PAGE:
The space technology that saw the Soviet Union propel the first dog, man and woman into orbit has gone on show in London—most of it being exhibited outside Russia for the first time.
Speaking at the opening of the exhibition at the Science Museum, which runs until March 13, the first woman in space Valentina Tereshkova recalled her affection for the spacecraft that took her into orbit for three days in 1963.
"I see Vostok-6 quite often in the centre for cosmonaut training," she said.
"And every time I pass it by I stroke it and say "My lovely one, my best and most beautiful friend; my best and most beautiful man"."
Over 50 years later, she is still excited to pose in front of the capsule as it is displayed at the Science Museum, now dented and blackened due to being engulfed with flames as it entered the atmosphere.
Tereshkova, now aged 78, kept quiet on one of the best-kept secrets on space history: how she coped when she discovered she was sent into space without her toothbrush.
"I am very resourceful, as any woman would be," Tereshkova said with a mysterious smile.
Much more serious was a problem with the capsule on her return journey. Due to a programming error, it began to rise rather than to go down.
"That was a real mistake," she recalled. "I would have gone up and up instead of going down to Earth."
Luckily, ground engineers managed to fix the spacecraft's trajectory, and it began descending to earth at 27,000 kilometres an hour. Tereshkova jumped out in a parachute at 7,000 metres altitude.
The astronaut's treasured Vostok-6 is just one of several early spacecrafts displayed in the exhibition, "Cosmonauts: Birth of the Space Age".
Also on display are several Sputnik satellites and a lunar lander used to train cosmonauts how to land on the moon in a Soviet programme kept secret from the world until 1989.
'Never seen by Russians'
In all, 150 objects are on display, from early Russian artistic impressions of space exploration to real space suits. Most have never been out of Russia before.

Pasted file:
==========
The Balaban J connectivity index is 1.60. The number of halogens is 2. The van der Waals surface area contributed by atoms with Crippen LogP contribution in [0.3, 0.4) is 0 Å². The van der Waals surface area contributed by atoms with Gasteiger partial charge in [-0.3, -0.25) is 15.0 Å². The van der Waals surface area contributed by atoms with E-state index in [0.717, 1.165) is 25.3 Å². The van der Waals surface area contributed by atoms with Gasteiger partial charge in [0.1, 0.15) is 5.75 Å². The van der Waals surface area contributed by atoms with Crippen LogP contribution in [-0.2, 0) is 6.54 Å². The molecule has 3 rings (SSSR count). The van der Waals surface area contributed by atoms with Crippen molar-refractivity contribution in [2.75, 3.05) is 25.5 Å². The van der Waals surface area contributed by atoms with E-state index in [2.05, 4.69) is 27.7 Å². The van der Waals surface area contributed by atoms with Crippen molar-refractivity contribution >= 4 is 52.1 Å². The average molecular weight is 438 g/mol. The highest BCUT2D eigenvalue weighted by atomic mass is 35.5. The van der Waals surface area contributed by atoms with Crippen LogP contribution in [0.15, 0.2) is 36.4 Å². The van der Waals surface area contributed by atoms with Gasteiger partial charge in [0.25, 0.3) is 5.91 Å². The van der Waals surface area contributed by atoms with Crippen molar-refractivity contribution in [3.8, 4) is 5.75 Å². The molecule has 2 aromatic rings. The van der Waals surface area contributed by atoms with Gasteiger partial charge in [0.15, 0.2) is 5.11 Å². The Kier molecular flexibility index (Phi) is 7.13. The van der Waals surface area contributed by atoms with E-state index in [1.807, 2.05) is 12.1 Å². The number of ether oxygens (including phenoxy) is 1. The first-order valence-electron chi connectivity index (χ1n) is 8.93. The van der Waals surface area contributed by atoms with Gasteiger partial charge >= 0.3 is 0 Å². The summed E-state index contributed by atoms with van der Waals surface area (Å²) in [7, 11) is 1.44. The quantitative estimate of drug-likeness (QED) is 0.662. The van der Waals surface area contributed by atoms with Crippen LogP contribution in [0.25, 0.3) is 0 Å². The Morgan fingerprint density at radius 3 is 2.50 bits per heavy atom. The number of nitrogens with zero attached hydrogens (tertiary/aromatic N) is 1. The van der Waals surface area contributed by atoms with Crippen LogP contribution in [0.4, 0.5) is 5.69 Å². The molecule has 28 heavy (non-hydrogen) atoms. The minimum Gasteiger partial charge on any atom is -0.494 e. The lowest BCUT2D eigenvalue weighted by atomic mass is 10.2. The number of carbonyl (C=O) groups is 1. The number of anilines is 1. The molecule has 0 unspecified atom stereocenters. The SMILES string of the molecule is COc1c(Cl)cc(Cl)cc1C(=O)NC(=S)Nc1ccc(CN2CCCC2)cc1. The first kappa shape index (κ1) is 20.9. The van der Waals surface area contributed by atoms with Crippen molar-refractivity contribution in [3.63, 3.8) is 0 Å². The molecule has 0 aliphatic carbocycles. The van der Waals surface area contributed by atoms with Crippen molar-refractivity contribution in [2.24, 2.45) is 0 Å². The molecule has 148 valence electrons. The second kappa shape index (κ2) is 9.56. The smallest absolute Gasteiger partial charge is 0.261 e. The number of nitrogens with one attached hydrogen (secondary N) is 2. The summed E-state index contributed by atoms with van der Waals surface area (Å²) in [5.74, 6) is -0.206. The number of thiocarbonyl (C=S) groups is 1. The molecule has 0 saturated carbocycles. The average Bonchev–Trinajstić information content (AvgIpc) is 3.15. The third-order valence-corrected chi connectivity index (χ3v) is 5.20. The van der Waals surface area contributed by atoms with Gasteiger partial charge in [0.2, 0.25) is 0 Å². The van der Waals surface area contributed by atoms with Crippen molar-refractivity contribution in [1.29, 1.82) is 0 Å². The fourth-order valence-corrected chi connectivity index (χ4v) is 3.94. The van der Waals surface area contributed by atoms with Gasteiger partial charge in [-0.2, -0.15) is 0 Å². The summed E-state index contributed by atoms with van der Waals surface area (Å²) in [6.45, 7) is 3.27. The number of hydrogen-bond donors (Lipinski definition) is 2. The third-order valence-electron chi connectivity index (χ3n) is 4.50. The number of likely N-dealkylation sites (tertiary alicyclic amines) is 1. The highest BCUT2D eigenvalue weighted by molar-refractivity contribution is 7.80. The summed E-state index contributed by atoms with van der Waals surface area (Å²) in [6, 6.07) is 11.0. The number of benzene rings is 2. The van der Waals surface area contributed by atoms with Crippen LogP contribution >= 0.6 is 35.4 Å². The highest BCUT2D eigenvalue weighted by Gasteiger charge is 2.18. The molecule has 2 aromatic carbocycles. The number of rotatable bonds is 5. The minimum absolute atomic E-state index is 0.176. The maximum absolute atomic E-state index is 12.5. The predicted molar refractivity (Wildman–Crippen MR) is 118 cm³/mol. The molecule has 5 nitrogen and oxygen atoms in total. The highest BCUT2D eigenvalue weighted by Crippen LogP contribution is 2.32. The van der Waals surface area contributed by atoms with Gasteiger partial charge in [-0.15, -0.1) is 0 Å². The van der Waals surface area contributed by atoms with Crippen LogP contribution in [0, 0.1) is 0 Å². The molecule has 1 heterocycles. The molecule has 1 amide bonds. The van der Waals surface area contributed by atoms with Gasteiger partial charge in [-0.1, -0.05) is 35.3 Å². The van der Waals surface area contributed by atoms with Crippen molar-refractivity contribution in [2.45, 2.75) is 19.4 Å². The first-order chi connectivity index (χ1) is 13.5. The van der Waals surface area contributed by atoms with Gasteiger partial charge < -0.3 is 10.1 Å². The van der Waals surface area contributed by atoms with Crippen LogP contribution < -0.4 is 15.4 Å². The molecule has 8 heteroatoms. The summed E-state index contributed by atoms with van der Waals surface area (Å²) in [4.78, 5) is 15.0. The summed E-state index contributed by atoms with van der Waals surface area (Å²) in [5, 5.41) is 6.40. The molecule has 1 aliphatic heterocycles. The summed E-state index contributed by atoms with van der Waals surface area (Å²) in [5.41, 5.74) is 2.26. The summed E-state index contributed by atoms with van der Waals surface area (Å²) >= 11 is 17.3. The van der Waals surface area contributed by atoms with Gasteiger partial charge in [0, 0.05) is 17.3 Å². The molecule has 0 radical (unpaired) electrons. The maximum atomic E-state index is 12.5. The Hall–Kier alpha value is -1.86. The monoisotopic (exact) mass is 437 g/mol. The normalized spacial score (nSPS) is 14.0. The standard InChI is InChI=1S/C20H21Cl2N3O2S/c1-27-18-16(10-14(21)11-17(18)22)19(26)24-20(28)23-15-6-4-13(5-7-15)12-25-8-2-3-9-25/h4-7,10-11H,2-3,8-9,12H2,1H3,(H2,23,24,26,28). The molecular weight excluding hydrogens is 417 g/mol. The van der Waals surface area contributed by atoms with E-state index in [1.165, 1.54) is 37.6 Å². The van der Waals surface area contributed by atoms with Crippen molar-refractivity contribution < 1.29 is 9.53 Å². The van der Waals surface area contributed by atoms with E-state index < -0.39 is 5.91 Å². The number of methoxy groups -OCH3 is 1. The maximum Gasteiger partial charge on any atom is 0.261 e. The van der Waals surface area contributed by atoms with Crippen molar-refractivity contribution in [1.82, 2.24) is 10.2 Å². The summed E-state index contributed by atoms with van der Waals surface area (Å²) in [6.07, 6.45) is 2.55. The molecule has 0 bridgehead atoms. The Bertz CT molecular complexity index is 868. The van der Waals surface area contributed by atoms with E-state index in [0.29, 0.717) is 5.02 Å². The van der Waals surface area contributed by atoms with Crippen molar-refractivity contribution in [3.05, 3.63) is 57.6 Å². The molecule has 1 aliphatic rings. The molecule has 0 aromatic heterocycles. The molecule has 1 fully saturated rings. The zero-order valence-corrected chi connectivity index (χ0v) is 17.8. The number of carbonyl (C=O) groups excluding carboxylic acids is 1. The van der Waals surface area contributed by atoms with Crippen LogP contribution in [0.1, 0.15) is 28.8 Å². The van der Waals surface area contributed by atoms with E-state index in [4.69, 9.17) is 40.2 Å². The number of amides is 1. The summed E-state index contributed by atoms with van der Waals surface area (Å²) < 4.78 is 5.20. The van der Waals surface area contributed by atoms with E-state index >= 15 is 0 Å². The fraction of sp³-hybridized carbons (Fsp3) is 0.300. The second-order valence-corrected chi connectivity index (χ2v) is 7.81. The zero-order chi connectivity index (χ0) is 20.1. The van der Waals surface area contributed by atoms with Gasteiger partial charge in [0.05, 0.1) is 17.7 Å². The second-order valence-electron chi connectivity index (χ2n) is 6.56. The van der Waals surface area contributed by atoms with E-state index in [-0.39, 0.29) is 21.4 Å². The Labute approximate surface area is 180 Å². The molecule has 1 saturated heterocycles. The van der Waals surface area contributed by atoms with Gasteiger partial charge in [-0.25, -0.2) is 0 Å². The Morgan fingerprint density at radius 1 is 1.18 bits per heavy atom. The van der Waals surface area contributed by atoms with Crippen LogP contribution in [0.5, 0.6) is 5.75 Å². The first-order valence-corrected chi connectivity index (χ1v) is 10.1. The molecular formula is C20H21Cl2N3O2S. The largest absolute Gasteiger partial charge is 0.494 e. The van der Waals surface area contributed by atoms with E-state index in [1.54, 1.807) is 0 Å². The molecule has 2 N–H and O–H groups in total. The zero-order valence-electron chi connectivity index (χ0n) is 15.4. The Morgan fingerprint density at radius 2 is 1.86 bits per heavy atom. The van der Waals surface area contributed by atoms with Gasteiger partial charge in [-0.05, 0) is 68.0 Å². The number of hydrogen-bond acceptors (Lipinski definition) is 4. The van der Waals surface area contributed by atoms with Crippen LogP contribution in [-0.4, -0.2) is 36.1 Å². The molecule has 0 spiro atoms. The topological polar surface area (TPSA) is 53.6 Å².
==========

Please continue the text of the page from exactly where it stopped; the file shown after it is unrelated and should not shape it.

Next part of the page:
Often classified top secret for decades and many from private collections and archives, the collection demonstrates the initial supremacy of the Soviet Union in the 20th century space race.
"Many of these objects have never been seen by Russians," said Science Museum director Ian Blatchford.
It tracks the first satellite sent in orbit in 1957, the mission of Laika the dog the same year, followed by the first man in space, Yuri Gagarin in 1961, and the first woman Tereshkova, 20 years before the first US woman followed.
"We think that the first nation on the moon was Russia," Blatchford said, referring to the unmanned Luna 9, the first spacecraft to make a soft landing on the moon, in 1966.
"An incredible achievement, not given full respect," he said.
Alarmed by the progress of the Soviet Union, the United States pumped money into its space programme, and Moscow's efforts fell behind as its budget depleted and its chief designer, Sergei Korolyov, died unexpectedly.
The turning point came in 1969 when US astronaut Neil Armstrong became the first man to walk on the moon.
The Soviet Union turned its focus to space stations, and set new records, not least the longest time spent in orbit: the 803 days still held by Sergei Krikalyov.
On Krikalyov's first mission to the MIR space station in 1991, he was stranded for almost four extra months as the Soviet Union collapsed.
"Ground control continued to operate as normal," he recalled, his eyes filled with pride at the opening of the exhibition.
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